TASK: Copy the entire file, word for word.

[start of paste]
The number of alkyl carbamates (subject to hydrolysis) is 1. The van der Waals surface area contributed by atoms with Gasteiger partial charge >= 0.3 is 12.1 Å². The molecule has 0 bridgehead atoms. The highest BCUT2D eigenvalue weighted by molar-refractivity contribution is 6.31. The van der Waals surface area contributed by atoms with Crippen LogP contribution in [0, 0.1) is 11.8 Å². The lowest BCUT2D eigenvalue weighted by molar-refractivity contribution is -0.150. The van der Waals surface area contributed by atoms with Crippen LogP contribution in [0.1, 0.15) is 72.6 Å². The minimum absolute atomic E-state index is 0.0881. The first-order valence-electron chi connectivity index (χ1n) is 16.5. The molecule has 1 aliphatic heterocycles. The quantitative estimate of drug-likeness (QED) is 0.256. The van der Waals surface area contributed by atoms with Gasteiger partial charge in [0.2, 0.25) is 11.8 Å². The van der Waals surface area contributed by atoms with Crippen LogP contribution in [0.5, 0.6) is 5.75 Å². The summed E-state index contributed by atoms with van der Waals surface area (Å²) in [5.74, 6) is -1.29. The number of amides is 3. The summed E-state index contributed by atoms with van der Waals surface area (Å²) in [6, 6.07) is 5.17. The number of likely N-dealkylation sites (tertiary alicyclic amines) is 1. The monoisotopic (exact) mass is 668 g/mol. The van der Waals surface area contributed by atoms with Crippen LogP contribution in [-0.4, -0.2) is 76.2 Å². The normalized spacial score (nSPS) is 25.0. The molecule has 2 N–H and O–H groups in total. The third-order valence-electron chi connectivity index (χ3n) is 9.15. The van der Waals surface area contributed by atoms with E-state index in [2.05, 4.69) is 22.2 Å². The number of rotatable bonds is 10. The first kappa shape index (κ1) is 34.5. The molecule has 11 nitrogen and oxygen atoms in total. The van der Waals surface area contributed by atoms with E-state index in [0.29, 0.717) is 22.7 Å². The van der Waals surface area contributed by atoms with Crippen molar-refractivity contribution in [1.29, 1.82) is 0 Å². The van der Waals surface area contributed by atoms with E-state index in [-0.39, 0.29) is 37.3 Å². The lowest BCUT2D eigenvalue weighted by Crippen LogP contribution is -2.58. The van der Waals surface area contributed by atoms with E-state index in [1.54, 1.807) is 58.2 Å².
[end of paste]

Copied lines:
The number of alkyl carbamates (subject to hydrolysis) is 1. The van der Waals surface area contributed by atoms with Gasteiger partial charge >= 0.3 is 12.1 Å². The molecule has 0 bridgehead atoms. The highest BCUT2D eigenvalue weighted by molar-refractivity contribution is 6.31. The van der Waals surface area contributed by atoms with Crippen LogP contribution in [0, 0.1) is 11.8 Å². The lowest BCUT2D eigenvalue weighted by molar-refractivity contribution is -0.150. The van der Waals surface area contributed by atoms with Crippen LogP contribution in [0.1, 0.15) is 72.6 Å². The minimum absolute atomic E-state index is 0.0881. The first-order valence-electron chi connectivity index (χ1n) is 16.5. The molecule has 1 aliphatic heterocycles. The quantitative estimate of drug-likeness (QED) is 0.256. The van der Waals surface area contributed by atoms with Gasteiger partial charge in [0.2, 0.25) is 11.8 Å². The van der Waals surface area contributed by atoms with Crippen LogP contribution in [0.5, 0.6) is 5.75 Å². The summed E-state index contributed by atoms with van der Waals surface area (Å²) in [5.74, 6) is -1.29. The number of amides is 3. The summed E-state index contributed by atoms with van der Waals surface area (Å²) in [6, 6.07) is 5.17. The number of likely N-dealkylation sites (tertiary alicyclic amines) is 1. The monoisotopic (exact) mass is 668 g/mol. The van der Waals surface area contributed by atoms with Crippen LogP contribution in [-0.4, -0.2) is 76.2 Å². The normalized spacial score (nSPS) is 25.0. The molecule has 2 N–H and O–H groups in total. The third-order valence-electron chi connectivity index (χ3n) is 9.15. The van der Waals surface area contributed by atoms with E-state index in [2.05, 4.69) is 22.2 Å². The number of rotatable bonds is 10. The first kappa shape index (κ1) is 34.5. The molecule has 11 nitrogen and oxygen atoms in total. The van der Waals surface area contributed by atoms with E-state index in [0.29, 0.717) is 22.7 Å². The van der Waals surface area contributed by atoms with Crippen molar-refractivity contribution in [1.29, 1.82) is 0 Å². The van der Waals surface area contributed by atoms with E-state index in [-0.39, 0.29) is 37.3 Å². The lowest BCUT2D eigenvalue weighted by Crippen LogP contribution is -2.58. The van der Waals surface area contributed by atoms with E-state index in [1.54, 1.807) is 58.2 Å².